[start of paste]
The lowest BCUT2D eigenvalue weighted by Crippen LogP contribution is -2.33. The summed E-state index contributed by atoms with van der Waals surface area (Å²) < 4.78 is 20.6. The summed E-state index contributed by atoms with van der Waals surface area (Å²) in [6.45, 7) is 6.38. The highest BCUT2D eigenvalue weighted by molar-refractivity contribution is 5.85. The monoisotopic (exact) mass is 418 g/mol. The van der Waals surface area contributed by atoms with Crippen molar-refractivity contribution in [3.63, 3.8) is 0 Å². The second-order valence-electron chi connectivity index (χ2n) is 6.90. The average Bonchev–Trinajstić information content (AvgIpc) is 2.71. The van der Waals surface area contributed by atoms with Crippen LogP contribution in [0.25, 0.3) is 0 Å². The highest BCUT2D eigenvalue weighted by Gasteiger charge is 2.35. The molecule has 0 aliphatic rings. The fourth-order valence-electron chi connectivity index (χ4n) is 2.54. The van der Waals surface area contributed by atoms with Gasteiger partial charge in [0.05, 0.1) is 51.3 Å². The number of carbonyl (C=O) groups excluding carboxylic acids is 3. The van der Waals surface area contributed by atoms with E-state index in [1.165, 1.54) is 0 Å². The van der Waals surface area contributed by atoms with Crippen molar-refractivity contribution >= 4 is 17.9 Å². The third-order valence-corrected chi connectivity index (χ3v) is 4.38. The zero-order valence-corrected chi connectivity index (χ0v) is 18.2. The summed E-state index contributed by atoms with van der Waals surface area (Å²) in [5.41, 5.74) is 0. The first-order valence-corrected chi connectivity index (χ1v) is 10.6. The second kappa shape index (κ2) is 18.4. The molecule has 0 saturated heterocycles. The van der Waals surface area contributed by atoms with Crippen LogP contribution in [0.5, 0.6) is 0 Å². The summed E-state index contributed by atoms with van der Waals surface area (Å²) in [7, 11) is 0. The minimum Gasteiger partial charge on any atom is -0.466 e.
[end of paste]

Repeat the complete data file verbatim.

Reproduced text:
The lowest BCUT2D eigenvalue weighted by Crippen LogP contribution is -2.33. The summed E-state index contributed by atoms with van der Waals surface area (Å²) < 4.78 is 20.6. The summed E-state index contributed by atoms with van der Waals surface area (Å²) in [6.45, 7) is 6.38. The highest BCUT2D eigenvalue weighted by molar-refractivity contribution is 5.85. The monoisotopic (exact) mass is 418 g/mol. The van der Waals surface area contributed by atoms with Crippen molar-refractivity contribution in [3.63, 3.8) is 0 Å². The second-order valence-electron chi connectivity index (χ2n) is 6.90. The average Bonchev–Trinajstić information content (AvgIpc) is 2.71. The van der Waals surface area contributed by atoms with Crippen LogP contribution in [0.25, 0.3) is 0 Å². The highest BCUT2D eigenvalue weighted by Gasteiger charge is 2.35. The molecule has 0 aliphatic rings. The fourth-order valence-electron chi connectivity index (χ4n) is 2.54. The van der Waals surface area contributed by atoms with Gasteiger partial charge in [0.05, 0.1) is 51.3 Å². The number of carbonyl (C=O) groups excluding carboxylic acids is 3. The van der Waals surface area contributed by atoms with E-state index in [1.165, 1.54) is 0 Å². The van der Waals surface area contributed by atoms with Crippen molar-refractivity contribution >= 4 is 17.9 Å². The third-order valence-corrected chi connectivity index (χ3v) is 4.38. The zero-order valence-corrected chi connectivity index (χ0v) is 18.2. The summed E-state index contributed by atoms with van der Waals surface area (Å²) in [5.41, 5.74) is 0. The first-order valence-corrected chi connectivity index (χ1v) is 10.6. The second kappa shape index (κ2) is 18.4. The molecule has 0 saturated heterocycles. The van der Waals surface area contributed by atoms with Crippen LogP contribution in [0.5, 0.6) is 0 Å². The summed E-state index contributed by atoms with van der Waals surface area (Å²) in [7, 11) is 0. The minimum Gasteiger partial charge on any atom is -0.466 e.